FROM HIS EARLY YEARS GROWING UP ON A CATTLE RANCH
in a small Kansas town, Nate Harold knew he would one day pursue music
and make it his life. After studying piano for a few years, his love of Pearl
Jam’s Jeff Ament led him to buy his first P-Bass at age 13, and dedicate his
time to learning the instrument. In his late teens, Harold moved to Lawrence,
Kansas, a place he still calls home, where he plunged into the emoindie
scene and took over the bass duties for the Get Up Kids and Koufax.
In 2008, his mutual friends Nate Reuss, Andrew Dost, and Jack Antonoff
asked him to join their new indie-pop project, fun., knowing that he was
the bassist they were searching for. Harold agreed, and four years later the
group is playing to sold-out venues, performing on Saturday Night Live,
earning six Grammy nominations, and making everyone hum their hit
single “We Are Young.”
Already exceeding his lofty childhood ambitions thanks to fun.’s 2012
breakout album Some Nights, Harold is adjusting to the widespread notoriety
by expanding his abilities in a band that features thick layers of keyboards,
four-part vocal harmonies, and skillfully picked driving bass lines.
Was it difficult finding your place in a band that utilizes keyboards?
A lot of my lines are competing with synth bass lines, so it’s all
about finding a happy medium to sit between
the percussion and the keyboards. It was a little
intimidating at first, knowing that I had to battle
a Moog. I just focused on filling out the low frequencies
and making my lines fit the songs as
much as possible.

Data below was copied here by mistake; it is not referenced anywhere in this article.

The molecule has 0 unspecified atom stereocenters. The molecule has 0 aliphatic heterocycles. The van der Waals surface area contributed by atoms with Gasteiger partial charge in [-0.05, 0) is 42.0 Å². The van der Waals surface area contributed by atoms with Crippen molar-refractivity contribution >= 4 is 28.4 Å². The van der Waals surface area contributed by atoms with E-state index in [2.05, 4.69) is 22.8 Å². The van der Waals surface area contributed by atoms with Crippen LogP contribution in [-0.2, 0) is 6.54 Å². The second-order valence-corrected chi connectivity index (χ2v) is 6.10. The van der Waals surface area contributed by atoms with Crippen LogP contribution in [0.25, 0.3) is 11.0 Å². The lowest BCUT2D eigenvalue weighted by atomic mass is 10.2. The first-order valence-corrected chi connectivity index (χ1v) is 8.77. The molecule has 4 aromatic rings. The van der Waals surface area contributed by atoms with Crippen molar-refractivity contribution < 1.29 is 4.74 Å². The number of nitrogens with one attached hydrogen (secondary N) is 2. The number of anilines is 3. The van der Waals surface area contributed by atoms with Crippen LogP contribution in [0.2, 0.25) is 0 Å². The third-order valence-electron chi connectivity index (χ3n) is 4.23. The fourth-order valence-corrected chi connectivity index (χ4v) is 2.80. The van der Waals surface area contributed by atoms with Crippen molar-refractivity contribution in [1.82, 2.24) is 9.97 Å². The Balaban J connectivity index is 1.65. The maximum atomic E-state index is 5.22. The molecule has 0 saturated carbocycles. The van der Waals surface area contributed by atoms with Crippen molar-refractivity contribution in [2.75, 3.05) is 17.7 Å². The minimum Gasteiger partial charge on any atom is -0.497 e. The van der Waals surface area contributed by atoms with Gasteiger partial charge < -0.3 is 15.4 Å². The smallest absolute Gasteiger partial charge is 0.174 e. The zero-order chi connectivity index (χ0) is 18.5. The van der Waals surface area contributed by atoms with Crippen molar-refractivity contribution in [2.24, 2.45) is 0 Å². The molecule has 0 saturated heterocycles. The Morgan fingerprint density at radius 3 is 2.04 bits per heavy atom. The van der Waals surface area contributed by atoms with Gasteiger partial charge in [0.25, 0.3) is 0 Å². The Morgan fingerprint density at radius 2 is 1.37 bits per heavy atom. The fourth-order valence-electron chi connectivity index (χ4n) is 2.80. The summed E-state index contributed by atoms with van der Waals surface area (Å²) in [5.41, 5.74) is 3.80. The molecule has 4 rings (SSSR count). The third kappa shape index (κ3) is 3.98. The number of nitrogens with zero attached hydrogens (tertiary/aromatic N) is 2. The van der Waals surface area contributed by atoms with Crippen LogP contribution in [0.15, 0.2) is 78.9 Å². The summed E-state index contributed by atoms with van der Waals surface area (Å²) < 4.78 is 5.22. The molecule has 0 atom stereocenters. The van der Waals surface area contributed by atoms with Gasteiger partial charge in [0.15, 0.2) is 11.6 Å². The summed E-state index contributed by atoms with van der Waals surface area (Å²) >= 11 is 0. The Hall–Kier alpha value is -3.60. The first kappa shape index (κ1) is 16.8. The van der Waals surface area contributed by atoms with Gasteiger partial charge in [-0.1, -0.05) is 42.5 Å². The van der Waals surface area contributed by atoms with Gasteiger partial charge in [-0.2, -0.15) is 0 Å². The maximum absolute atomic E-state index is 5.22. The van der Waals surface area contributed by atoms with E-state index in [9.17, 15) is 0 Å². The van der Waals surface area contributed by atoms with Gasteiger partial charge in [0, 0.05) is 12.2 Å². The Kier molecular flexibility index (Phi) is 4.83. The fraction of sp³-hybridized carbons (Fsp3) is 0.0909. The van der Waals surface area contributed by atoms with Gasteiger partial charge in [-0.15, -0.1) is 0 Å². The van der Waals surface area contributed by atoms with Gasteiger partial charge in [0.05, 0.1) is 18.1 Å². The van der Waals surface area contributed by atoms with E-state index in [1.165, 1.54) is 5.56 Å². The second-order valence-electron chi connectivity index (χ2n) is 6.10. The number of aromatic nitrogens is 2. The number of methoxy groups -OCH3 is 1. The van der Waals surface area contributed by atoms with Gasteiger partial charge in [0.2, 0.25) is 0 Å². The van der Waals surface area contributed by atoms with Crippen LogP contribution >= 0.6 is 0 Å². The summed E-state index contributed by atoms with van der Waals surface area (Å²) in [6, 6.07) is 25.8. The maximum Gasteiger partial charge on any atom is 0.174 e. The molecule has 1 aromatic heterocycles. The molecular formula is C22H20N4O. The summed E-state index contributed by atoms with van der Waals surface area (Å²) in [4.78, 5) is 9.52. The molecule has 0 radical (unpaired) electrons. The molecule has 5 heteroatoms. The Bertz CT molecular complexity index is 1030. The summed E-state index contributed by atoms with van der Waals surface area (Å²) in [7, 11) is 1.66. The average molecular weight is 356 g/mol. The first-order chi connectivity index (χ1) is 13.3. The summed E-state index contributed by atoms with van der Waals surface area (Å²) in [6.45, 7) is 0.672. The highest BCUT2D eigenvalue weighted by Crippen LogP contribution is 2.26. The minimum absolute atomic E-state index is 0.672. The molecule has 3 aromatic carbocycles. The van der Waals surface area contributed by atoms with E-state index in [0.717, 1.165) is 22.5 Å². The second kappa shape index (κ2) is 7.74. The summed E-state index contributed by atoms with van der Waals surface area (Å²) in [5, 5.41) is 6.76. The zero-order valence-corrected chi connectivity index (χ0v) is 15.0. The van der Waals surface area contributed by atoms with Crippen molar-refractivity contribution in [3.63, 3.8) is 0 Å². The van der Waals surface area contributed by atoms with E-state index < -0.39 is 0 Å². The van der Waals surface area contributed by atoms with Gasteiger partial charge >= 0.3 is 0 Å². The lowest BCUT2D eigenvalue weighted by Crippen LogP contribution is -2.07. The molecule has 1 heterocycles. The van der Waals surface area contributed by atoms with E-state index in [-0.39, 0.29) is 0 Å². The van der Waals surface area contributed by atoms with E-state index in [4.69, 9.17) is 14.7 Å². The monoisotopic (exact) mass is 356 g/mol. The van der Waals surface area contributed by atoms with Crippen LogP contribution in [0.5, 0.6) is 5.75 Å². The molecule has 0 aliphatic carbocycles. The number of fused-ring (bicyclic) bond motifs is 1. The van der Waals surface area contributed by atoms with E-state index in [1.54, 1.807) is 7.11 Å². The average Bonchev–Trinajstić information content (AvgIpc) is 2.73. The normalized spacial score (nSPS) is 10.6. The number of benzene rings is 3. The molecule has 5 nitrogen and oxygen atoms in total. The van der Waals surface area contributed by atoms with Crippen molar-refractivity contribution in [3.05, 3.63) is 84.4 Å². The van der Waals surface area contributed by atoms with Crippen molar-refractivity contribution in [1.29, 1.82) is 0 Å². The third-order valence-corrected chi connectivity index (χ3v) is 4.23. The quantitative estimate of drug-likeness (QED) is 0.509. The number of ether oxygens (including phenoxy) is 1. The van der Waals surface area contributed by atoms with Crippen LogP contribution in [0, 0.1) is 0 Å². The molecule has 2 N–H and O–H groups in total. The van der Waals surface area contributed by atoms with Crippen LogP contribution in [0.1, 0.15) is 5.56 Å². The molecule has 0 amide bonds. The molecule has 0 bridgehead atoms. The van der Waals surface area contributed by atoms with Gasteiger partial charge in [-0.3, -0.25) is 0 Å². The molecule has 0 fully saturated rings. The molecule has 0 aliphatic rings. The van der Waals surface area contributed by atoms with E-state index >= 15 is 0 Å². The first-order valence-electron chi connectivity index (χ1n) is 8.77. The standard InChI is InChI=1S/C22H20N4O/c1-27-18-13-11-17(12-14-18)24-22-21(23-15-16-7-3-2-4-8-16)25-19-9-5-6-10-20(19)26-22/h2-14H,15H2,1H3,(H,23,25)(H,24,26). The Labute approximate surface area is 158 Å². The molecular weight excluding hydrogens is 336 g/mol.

How did producer Jeff Bhasker record your
Jeff is a hip-hop producer, so there were no amps
in the studio whatsoever; I went straight into the
board. Usually when I track we use a DI,
mic an amp, overdub parts, and sometimes
re-amp my lines, but this time was
really straightforward. It was something
new, but I love the results.
Have you always been a pick player?
Actually, I only started playing with a
pick leading up to playing with fun. My
friend Rob Pope plays with Spoon, and
he gets an amazing tone that I love, so I
developed my own version of that. I keep
my pinkie across the strings at the bridge
and use that as my muting technique. If
it’s a slower song I’ll pick closer up to the
neck to get more low end.
Describe your ideal tone.
My favorite tone comes from a vintage
Fender Precision Bass through my
1976 Ampeg B-15N flip-top. That’s ideal,
but I can’t get that sound everywhere.
I don’t take much vintage stuff on the
road, because it gets used and abused
every night. I try to keep my bass present
in the mix, and I like the low mids to
stand out most.
Describe one of the band’s shows
from your perspective.
Most of the time our shows are a blur.
Some of the shows are so exciting and so
big that I almost black out. I have one shining
moment in the set on the song “All
Alone” where I have a fantastic bass feature
at the end, and that’s where I have to
face my fears and walk to the front of the
stage in the spotlight and play that part.
It’s terrifying every night. I just think,
“Don’t trip, don’t trip, don’t trip.”
fun., Some Nights [Fueled
By Ramen, 2012]
Bass Fender ’62 Reissue
Rig Two RCAB Audio
50-watt heads, four
RCAB Audio 2x12
Harmonix Big Muff,
Boss DD-3 Digital
Deluxe Memory Boy
Delay, JHS Pulp ’N’
Strings Ernie Ball